This post wasn’t going to come so soon, but I’d decided I wanted to do a spring cleaning of my Todoist setup, and so here it is in its unrivalled beauty. This is a format that has worked for me for the past 3 months (thank you for hauling me to Todoist, @Aankita Mukherjee!), but will now have to change with my workload. 🙂

To give you some context, I bought Todoist in July 2017 after I realized I was missing out on tasks left and right – there was really too much to remember. The nature of my work is such that at any given time, I am:
a. Waiting on someone’s action/reply
b. Inundated with small details such as change requests/admin
c. Handicapped by a brain that is preoccupied with churning new ideas rather than committing resources to current ideas

And so started my journey with Todoist.

In the past few months, there have been a few changes to my workflow, mostly when I discovered a function of Todoist that I hadn’t before (read about some power user tips here), such as:
a. Doing braindumps throughout the day into Inbox, which made actually getting tasks out of my head much easier
b. Using labels to indicate energy levels, actions and manpower
c. Using filters to add an Eisenhower’s matrix to my to-do

I’ll also go through the shortcomings of this particular format, so stay tuned!


Theme

Theme-wise, it’s really up to you. I’ve chosen Graphite as my theme since I have Premium, but I also really like Noir, Todoist and Neutral. For me, it’s about choosing a non-intrusive colour that will keep my focus on the tasks at hand. Of course, you might want to choose a colour that sparks joy – that always works!

Projects

Before my recent change in work-scope, my work was most centralized around functions in the team. I handle Talent Ops, PR / Marketing, Business Development, Content and Finance in the team, so that’s how I broke it up generally.  Other than that, I have ICO for all related work including research, 2359 which is more Consultancy-type tasks, tasks for my Virtual Assistants, recurring tasks to build habits, Harvard for coursework, and personal errands.

All these are colour-coded with colours that best represent that particular item – NOT at random. For example, our official Botbot.AI colour is royal blue, and so that’s what I used, but for ICOs, turquoise makes me think of curiousity, and virtual assistants enable me to do more things so that’s a pleasing green. Of course, Harvard is associated with books – which would explain the brown colour. Ultimately, it’s what would allow me to draw the quickest associations with that given project.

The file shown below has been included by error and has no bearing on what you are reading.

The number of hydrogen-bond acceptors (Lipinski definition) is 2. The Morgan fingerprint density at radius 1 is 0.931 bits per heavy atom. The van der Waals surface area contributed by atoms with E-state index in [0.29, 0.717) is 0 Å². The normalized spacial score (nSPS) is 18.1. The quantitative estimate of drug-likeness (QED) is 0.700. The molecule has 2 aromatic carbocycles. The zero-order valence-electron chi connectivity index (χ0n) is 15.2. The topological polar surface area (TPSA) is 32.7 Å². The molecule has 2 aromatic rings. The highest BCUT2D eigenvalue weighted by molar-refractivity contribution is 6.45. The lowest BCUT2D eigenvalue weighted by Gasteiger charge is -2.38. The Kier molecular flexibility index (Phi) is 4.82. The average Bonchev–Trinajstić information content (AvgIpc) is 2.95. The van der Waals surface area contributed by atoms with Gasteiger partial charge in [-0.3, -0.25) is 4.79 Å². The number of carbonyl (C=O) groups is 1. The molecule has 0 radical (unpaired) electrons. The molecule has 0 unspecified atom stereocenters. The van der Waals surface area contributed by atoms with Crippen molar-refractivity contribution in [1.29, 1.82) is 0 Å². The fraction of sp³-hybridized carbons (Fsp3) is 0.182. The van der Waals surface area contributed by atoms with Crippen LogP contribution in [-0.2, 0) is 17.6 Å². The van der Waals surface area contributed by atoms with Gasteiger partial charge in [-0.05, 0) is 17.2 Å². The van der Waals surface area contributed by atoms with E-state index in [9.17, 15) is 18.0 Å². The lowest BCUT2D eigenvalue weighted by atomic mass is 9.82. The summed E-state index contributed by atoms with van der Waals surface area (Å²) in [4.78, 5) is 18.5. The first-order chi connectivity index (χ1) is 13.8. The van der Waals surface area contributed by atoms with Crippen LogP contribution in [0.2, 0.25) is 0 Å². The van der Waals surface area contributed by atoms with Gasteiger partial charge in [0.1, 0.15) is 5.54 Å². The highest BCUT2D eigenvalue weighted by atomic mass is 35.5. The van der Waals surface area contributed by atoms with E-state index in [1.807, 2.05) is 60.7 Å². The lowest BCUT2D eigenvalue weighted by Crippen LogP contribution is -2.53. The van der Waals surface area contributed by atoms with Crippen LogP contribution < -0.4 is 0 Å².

Labels

Currently, I use labels to tag tasks with specific traits that might help me in deciding when, where or how to do it.

Here, I filter for energy levels (@high.energy, @medium.energy and @low.energy) for days when I just need to trudge through and keep hacking away at problems. It helps to keep me on the move even when I’m completely drained, and makes the best of energy spurts. The rest refer to actions, such as @waiting that is tagged to a filter called Roadblocks that I spend 20 minutes daily chasing for updates on, @talkto and @coachfor for conversations that I need to prepare for (yes, I’m an introvert), @15mins for tasks that I can complete in that time just to get myself into the zone, @delegateto / @assignto that help me track which tasks I’ve given away, and @email is just a rarely-used label that I use to make sure my in-email actions don’t overflow.

Filters

Here is the beauty of the whole method at this point to me – incorporating Eisenhower’s matrix.

The idea of using Eisenhower’s matrix began from this article about productivity methods and I wanted to make it a point to clear something that was important and urgent, so that I could move towards my goals (important tasks) one day at a time, rather than focusing all my time on the urgent tasks.

I’ve filtered this according to the following syntaxes:

Filter NameSyntax
Quadrant 1 - Important & Urgent(overdue | today |tomorrow | 7 days) & (p1| p2)
Quadrant 2 - Important & NOT Urgent(no date) & (p1 | p2)
Quadrant 3 - Not Important & Urgent(overdue | today) & p3, p4
Quadrant 4 - Not Important & Not Urgent(no date) & p3, p4

I’ve found that in using this system, I end up only clearing tasks from Quadrant 1 – which is fine, it’s helped me progress a lot in the past few months, but it also makes me a bit afraid to go into the other quadrants because I’m sure there’s a lot of decaying tasks in there. Yikes.